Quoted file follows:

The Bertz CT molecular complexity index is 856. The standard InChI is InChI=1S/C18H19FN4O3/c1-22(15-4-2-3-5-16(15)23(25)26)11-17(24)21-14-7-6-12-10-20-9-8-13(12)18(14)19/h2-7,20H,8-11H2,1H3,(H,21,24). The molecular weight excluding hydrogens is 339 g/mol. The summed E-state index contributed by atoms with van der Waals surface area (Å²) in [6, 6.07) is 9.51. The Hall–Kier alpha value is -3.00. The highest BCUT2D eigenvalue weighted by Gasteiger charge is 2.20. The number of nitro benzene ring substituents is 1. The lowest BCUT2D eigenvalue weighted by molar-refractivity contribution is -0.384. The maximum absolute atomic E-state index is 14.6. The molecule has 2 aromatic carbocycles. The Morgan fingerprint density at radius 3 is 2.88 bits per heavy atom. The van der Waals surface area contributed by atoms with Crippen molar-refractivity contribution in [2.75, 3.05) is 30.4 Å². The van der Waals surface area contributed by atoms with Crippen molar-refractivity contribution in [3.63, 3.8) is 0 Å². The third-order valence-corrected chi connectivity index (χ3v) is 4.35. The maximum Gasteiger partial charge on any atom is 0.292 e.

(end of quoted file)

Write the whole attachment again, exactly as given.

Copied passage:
The Bertz CT molecular complexity index is 856. The standard InChI is InChI=1S/C18H19FN4O3/c1-22(15-4-2-3-5-16(15)23(25)26)11-17(24)21-14-7-6-12-10-20-9-8-13(12)18(14)19/h2-7,20H,8-11H2,1H3,(H,21,24). The molecular weight excluding hydrogens is 339 g/mol. The summed E-state index contributed by atoms with van der Waals surface area (Å²) in [6, 6.07) is 9.51. The Hall–Kier alpha value is -3.00. The highest BCUT2D eigenvalue weighted by Gasteiger charge is 2.20. The number of nitro benzene ring substituents is 1. The lowest BCUT2D eigenvalue weighted by molar-refractivity contribution is -0.384. The maximum absolute atomic E-state index is 14.6. The molecule has 2 aromatic carbocycles. The Morgan fingerprint density at radius 3 is 2.88 bits per heavy atom. The van der Waals surface area contributed by atoms with Crippen molar-refractivity contribution in [2.75, 3.05) is 30.4 Å². The van der Waals surface area contributed by atoms with Crippen molar-refractivity contribution in [3.63, 3.8) is 0 Å². The third-order valence-corrected chi connectivity index (χ3v) is 4.35. The maximum Gasteiger partial charge on any atom is 0.292 e.